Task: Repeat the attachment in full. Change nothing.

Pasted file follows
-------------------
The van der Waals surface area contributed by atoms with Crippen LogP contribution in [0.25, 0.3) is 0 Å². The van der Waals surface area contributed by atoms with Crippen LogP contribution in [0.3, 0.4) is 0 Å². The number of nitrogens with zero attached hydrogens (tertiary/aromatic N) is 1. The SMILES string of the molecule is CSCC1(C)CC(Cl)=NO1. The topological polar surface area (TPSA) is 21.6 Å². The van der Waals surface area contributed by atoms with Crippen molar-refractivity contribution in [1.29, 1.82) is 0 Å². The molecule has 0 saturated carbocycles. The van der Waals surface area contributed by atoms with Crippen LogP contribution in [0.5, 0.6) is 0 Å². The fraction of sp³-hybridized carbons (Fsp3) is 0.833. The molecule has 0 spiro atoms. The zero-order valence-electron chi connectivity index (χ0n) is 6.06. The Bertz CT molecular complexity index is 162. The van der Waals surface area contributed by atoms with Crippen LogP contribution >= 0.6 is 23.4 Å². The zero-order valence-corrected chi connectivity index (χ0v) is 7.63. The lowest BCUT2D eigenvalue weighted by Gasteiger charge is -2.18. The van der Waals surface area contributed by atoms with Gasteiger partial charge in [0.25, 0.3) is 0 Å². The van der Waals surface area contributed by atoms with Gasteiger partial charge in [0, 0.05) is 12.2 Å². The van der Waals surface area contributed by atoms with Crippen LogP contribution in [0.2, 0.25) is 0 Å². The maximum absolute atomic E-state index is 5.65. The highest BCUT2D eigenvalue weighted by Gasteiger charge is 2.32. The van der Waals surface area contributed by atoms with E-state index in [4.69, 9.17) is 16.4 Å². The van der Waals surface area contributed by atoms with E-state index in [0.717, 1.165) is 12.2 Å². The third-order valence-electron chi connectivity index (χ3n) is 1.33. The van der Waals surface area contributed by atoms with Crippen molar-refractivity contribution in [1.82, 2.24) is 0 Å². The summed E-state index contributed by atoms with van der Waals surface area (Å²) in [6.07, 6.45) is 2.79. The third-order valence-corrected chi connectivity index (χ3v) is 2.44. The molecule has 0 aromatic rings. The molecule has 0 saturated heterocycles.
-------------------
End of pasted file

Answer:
The van der Waals surface area contributed by atoms with Crippen LogP contribution in [0.25, 0.3) is 0 Å². The van der Waals surface area contributed by atoms with Crippen LogP contribution in [0.3, 0.4) is 0 Å². The number of nitrogens with zero attached hydrogens (tertiary/aromatic N) is 1. The SMILES string of the molecule is CSCC1(C)CC(Cl)=NO1. The topological polar surface area (TPSA) is 21.6 Å². The van der Waals surface area contributed by atoms with Crippen molar-refractivity contribution in [1.29, 1.82) is 0 Å². The molecule has 0 saturated carbocycles. The van der Waals surface area contributed by atoms with Crippen LogP contribution in [0.5, 0.6) is 0 Å². The fraction of sp³-hybridized carbons (Fsp3) is 0.833. The molecule has 0 spiro atoms. The zero-order valence-electron chi connectivity index (χ0n) is 6.06. The Bertz CT molecular complexity index is 162. The van der Waals surface area contributed by atoms with Crippen LogP contribution >= 0.6 is 23.4 Å². The zero-order valence-corrected chi connectivity index (χ0v) is 7.63. The lowest BCUT2D eigenvalue weighted by Gasteiger charge is -2.18. The van der Waals surface area contributed by atoms with Gasteiger partial charge in [0.25, 0.3) is 0 Å². The van der Waals surface area contributed by atoms with Gasteiger partial charge in [0, 0.05) is 12.2 Å². The van der Waals surface area contributed by atoms with Crippen LogP contribution in [0.2, 0.25) is 0 Å². The maximum absolute atomic E-state index is 5.65. The highest BCUT2D eigenvalue weighted by Gasteiger charge is 2.32. The van der Waals surface area contributed by atoms with E-state index in [4.69, 9.17) is 16.4 Å². The van der Waals surface area contributed by atoms with E-state index in [0.717, 1.165) is 12.2 Å². The third-order valence-electron chi connectivity index (χ3n) is 1.33. The van der Waals surface area contributed by atoms with Crippen molar-refractivity contribution in [1.82, 2.24) is 0 Å². The summed E-state index contributed by atoms with van der Waals surface area (Å²) in [6.07, 6.45) is 2.79. The third-order valence-corrected chi connectivity index (χ3v) is 2.44. The molecule has 0 aromatic rings. The molecule has 0 saturated heterocycles.